The process of forecasting mosquito activity is complex but grounded in scientific research and real-world data. Our service builds upon established models, incorporating real-time data along with environmental, economic, and geographic factors to provide accurate and reliable forecasts. Let's walk through the steps of our forecasting process with an example.

Convergence of Random Forest Algorithm

Data Collection: We gather various types of data that influence mosquito populations:

- Environmental data: temperature, humidity, rainfall, wind patterns

- Geographic data: landscape features, water bodies, vegetation

- Economic data: urban development, population density

Real-Time Monitoring:

Our system continuously collects current data from weather stations, satellite imagery, and other sources to ensure up-to-date information.

Mathematical Modeling:

We use advanced algorithms that consider how different factors interact to affect mosquito breeding and activity.

Historical Analysis:

Our model incorporates past mosquito population trends and their correlation with various factors.

Prediction Generation:

By processing all this data, our system generates daily forecasts of mosquito activity levels.

Regional GDP: Regional GDP data was sourced from economic databases to understand the impact of socio-economic conditions on mosquito activity.

Standing Water Sources: Standing water sources were identified using satellite imagery and geographical databases. These sources were classified by type and size to quantify potential mosquito breeding sites.

Data Preprocessing: The collected data was normalized, cleaned, and preprocessed to ensure consistency and accuracy. Feature engineering was applied to create new features, such as the humidity index and average rainfall over the past week.

Temperature Model: We use a sinusoidal function to account for seasonal variations:

$T(t) = T_{\text{mean}} + A_T \cdot \sin\left(\frac{2\pi(t - \phi_T)}{365}\right)$

GDP Model: We use a modified exponential growth function with cyclical components:

$GDP(t) = GDP_0 \cdot e^{rt} \cdot (1 + A_{\sin} \cdot \sin(\frac{2\pi t}{T_{\text{cycle}}}) + A_{\cos} \cdot \cos(\frac{2\pi t}{T_{\text{cycle}}}))$

Where $GDP_0$ is the initial GDP value (¥6.8 trillion for Kyoto as of 2022)

Historical Outbreak Impact: Modeled using a decay function with seasonal variations:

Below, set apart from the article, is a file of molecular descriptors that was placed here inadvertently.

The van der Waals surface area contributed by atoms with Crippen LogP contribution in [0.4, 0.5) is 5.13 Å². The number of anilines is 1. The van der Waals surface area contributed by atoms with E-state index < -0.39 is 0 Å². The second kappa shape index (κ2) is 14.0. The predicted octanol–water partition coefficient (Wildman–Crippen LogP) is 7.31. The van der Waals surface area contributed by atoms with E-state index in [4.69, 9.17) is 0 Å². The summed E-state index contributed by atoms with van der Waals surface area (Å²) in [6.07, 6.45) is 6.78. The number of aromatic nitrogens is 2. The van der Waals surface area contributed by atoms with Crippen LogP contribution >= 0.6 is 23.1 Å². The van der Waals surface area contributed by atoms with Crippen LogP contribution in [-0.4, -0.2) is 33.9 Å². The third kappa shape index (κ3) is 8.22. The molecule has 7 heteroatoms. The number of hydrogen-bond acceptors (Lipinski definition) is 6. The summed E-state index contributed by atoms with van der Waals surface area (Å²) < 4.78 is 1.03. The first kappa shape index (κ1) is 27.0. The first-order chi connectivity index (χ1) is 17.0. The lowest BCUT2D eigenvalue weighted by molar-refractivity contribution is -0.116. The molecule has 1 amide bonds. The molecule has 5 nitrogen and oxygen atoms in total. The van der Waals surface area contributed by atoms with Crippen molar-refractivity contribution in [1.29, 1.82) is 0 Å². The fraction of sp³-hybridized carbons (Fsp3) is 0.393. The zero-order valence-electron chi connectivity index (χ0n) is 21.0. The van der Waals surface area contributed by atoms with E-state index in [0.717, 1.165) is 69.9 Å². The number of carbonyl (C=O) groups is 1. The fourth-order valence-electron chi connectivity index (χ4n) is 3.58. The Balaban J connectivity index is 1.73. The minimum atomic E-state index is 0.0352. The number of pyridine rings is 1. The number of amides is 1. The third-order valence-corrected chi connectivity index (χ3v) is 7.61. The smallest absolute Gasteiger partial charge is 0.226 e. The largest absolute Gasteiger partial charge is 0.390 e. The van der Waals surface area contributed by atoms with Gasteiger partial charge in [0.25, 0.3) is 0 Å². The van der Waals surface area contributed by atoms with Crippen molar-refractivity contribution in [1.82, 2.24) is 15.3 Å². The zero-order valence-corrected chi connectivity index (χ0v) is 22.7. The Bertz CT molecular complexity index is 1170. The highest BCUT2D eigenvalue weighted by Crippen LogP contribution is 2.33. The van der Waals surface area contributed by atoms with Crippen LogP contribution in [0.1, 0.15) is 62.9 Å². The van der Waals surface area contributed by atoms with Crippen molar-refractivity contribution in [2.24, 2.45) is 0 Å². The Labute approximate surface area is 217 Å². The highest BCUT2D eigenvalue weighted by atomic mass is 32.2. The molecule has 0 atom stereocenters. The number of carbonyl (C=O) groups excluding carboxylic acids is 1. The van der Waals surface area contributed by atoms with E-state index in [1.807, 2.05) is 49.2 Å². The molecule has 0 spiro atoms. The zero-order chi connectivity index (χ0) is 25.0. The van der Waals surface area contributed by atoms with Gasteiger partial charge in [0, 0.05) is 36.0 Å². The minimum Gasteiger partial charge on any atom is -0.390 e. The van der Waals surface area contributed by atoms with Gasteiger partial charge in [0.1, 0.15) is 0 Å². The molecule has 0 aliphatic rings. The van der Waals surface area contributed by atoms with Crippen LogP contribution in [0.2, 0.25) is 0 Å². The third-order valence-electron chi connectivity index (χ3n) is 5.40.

$H(t) = \sum_{i=1}^n H_i \cdot e^{-\delta(t-t_i)} \cdot (1 + \varepsilon \cdot \sin(\frac{2\pi(t-t_i)}{365}))$

Where $H_i$ is the severity of outbreak $i$, and $t_i$ is the time of outbreak $i$

The final mosquito activity forecast grade is calculated as:

$F = w_E(α_T G_T + α_H G_H + α_R G_R) + w_G(β_E G_E + β_W G_W) + w_C(γ_{GDP} G_{GDP} + γ_P G_P) + w_D(δ_H G_H + δ_V G_V)$

Where w are weights for each factor category, and G are individual factor grades

Our model incorporates Kyoto's unique features:

- GDP influence, including significant tourism impact

- Historical Japanese Encephalitis and Dengue fever outbreaks in the region

- Focus on key vector species: Culex tritaeniorhynchus and Aedes albopictus

- Geographic features: Higashiyama and Kitayama mountain ranges, Kamo and Katsura rivers

To further refine our predictions and dynamically adapt to changing conditions, we employ a Random Forest algorithm for post-processing and weight adjustment.

Random Forest Model:

We use an ensemble of decision trees to capture non-linear relationships and interactions between features.

Each tree in the forest is trained on a bootstrap sample of the data, with a random subset of features considered at each split.

Feature Importance:

We calculate feature importance to identify the most influential factors in our model:

$I_j = \frac{1}{N_T} \sum_{T} \sum_{t \in T: v(s_t)=j} p(t) (\Delta i(s_t)^2)$

Where $I_j$ is the importance of feature j, $N_T$ is the number of trees, $p(t)$ is the proportion of samples reaching node t, and $Δi(s_t)^2$ is the decrease in impurity.

Weight Adaptation:

We adjust the weights in our composite grading system based on the feature importance:

$w_k^{new} = w_k^{old} + \eta \cdot (I_k - \bar{I})$

Where $w_k^{new}$ is the updated weight for factor k, $η$ is the learning rate, $I_k$ is the importance of factor k, and $\bar{I}$ is the mean importance across all factors.

This adaptive approach allows our model to continuously improve its accuracy by learning from new data and adjusting the relative importance of different factors based on their observed impact on mosquito activity.